Tag Archives: rain-mates

Rain-mates! At last!


For all the many hundreds of people who’ve come across my site because of my posts about rain-mates this is for you:  Bubble Betty™, “a vintage product brought back to life for you, the 21st century gal, straight from the darkest corner of your Grandmothers shopping trolley.”

If you don’t know what I’m on about, I’ll explain: over the last few years, more people have come across my site through the search term ‘rain-mate’ than any other route (see posts about  rain-mates here). I probably get a hit via rain-mates every day. Sometimes I have fantasies of giving up my job and importing rain-mates or getting them manufactured, because if my blog hits are anything to go buy, there’s a world waiting for the re-appearance of the rain-mate out there.

Good luck Betty!

Snow and rainmates


Since installing some site-stats software on my blog, I’ve been able to see how and why people end up at my site: by checking out the stats page, I can see what magical collection of search terms someone put into Google (or whatever search engine) to arrive at a page on my site. Some of the searches are real Googlewhacks, since I write about such arcane stuff most of the time.

But now that I’ve been looking at the stats for a month, it amazes me that in all the five-and-a-half years that I’ve been blogging, the only topic that has consistently caused any interest, if you judge ‘interest’ by people leaving comments, or searching regularly for a particular term, it’s rain-mates, and snow.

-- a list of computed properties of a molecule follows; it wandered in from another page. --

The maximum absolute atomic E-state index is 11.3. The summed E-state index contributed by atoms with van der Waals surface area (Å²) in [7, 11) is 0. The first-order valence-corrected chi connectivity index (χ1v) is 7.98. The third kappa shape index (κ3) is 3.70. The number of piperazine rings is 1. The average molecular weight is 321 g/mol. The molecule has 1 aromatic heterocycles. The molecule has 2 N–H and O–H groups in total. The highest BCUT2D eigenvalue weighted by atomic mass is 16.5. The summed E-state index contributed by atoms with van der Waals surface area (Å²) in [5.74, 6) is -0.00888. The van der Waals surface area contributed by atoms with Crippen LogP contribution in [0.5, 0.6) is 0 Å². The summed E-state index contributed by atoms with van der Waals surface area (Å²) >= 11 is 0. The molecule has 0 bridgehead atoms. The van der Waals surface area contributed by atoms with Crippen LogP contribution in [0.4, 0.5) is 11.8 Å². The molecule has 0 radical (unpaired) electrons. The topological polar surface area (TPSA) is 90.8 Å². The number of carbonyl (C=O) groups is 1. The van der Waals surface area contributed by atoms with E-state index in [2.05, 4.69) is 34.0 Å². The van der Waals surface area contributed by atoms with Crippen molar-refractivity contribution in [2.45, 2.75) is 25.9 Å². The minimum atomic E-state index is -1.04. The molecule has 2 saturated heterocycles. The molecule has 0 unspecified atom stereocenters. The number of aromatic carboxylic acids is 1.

Believe it or not, over the last month, someone has visited my site every day to read about rain-mates. I am considering giving up music and becoming a rain-mate importer.

Rainmates and Coconut Scrapers revisited


rain_small.jpgNot a lot of people leave comments on my site; in fact, hardly anyone. So I know that I must have hit on a topic of real concern to the public out there when I get more than two comments on the same thing. The only items to have drawn such attention are
a) Where can you buy a rainmate? and
b) How do you scrape a coconut?
As someone has just posted another comment to the coconut thread, I thought it might be a good opportunity to (belatedly) show the latest sighting of a rainmate-like hood. This was in Woolworth’s in Wimbledon, on Boxing Day 2006.

Meanwhile, more sightings of coconut scrapers are needed, so if you’ve seen one, please post details.

The Rain-mate revisited


bonnetdepluie.jpg Little did I know, when Christopher Hampson and I went in search of the rain-mate 8 years ago (see this old entry), that of all the blog topics that might have inflamed the public interest, this would be the one. No less than five people have left comments about the rain-mate which is a massive figure, when you consider that commenters on my pages average about one a year, and that’s usually someone I know being kind.

The most recent comment made me determined to give it another go, and this time, I may have sussed it. It seems that they may not be called Rain Mates any more, though this 2002 painting of the same name suggests that it’s what many of us still call them. I tried every thing in Google – rain hat, rain hood, rainwear, rain friend and so on – without even a glimmer of success. The missing link, I now know, is the word ‘bonnet’. They’re called rain bonnets, even though bonnet isn’t a word that I or anyone I know uses. The makeupshop sells them for 99p, or you could import them from the Shuairimei Rain Gear Factory (website here). Francophones are certainly excited by the bonnet de pluie de grand-maman – “Ce vieux classique ne démord pas, il colle. Le bonnet de pluie se vend encore”, apparently. You could have fooled me. I have to point out that none of these look like the rain mates I remember – strange, concertina like things with strings, which never quite returned to the magical fold-up state that they began life in. As an alternative, I do like the look of this 50s inflatable sun/rain hat.